ABN Amro Extends Partnership with Rotterdam Event for Three Years

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ABN Amro Extends Partnership with Rotterdam Event for Three Years

Tennis - ABN Amro has extended its partnership with the sports palace Ahoy where the Rotterdam ATP event is held for another three years - until 2022. That would make the partnership last for 49 years and it is almost certain that the two parties will join forces for another year to complete a half-century.

Tournament Director Richard Krajicek says the bank almost withdrew its sponsorship in 2004. "There was indeed doubt at the bank to continue. The bank thought of a new strategy. With the Volvo Ocean Race, ABN Amro saw opportunities to spread internationally."

Jolanda Jansen, who Director at Ahoy since 2011 commented, "A number of people in the bank wondered if enough money had already been put in the tournament. Fortunately, she continued. Now I always say: she has been doing it for so long, she could also stop.

It remains a business consideration. The tournament feels like the bank. It's a great way to speak a lot of relationships and hold seminars in a week. Thursday was David Cameron (former prime minister of the United Kingdom, ed.) Here for a group of customers.

" Krajicek says he hopes to sell out the tournament in the future in advance of the event itself. "I am concerned that everyone who goes home says: I've been to something cool and I'm going to buy a ticket again.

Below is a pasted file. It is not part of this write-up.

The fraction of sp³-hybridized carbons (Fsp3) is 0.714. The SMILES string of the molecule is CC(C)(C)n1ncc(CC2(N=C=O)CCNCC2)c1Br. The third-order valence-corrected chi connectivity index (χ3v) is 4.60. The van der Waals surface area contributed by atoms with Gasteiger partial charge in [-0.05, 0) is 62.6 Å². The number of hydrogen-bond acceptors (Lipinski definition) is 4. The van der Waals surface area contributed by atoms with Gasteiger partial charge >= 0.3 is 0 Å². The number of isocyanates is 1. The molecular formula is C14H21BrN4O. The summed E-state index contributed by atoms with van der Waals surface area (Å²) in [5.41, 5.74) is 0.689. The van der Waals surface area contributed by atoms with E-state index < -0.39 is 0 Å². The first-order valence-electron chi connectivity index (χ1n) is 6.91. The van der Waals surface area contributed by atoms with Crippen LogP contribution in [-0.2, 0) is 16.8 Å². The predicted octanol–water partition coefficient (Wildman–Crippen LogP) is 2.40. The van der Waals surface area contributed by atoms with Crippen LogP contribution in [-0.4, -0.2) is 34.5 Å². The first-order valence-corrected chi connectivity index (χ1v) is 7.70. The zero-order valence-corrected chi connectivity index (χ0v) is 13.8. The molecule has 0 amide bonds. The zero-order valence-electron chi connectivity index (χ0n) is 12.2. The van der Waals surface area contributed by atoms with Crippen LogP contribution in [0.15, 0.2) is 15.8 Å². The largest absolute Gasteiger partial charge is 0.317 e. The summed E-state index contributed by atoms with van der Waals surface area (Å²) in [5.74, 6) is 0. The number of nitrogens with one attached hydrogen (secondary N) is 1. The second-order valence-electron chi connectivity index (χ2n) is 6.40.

We are far from Friends of Amstel Live but that is our goal. That we are already sold out without making a player known. I just do not think we'll succeed. For the tennis tournament, it is true that it is not immediately known who is going to play, in view of the many late cancellations this year.

The event was hit by withdrawals this year - with as many as eight including Roger Federer, pulling out of the tournament. "The people who have already bought a ticket for next year trust that there will be good players and that there is good tennis.

As far as the number of cancellations is concerned, this is our worst year in times. It just happens, but eight is too much. And of course, it was a shame that with Zverev and Cilic the numbers one and two stayed away. In 2006, the players were approached by the ATP (the players' union, ed.). Now they plan their programs better with the consequence that they are more difficult to contract. "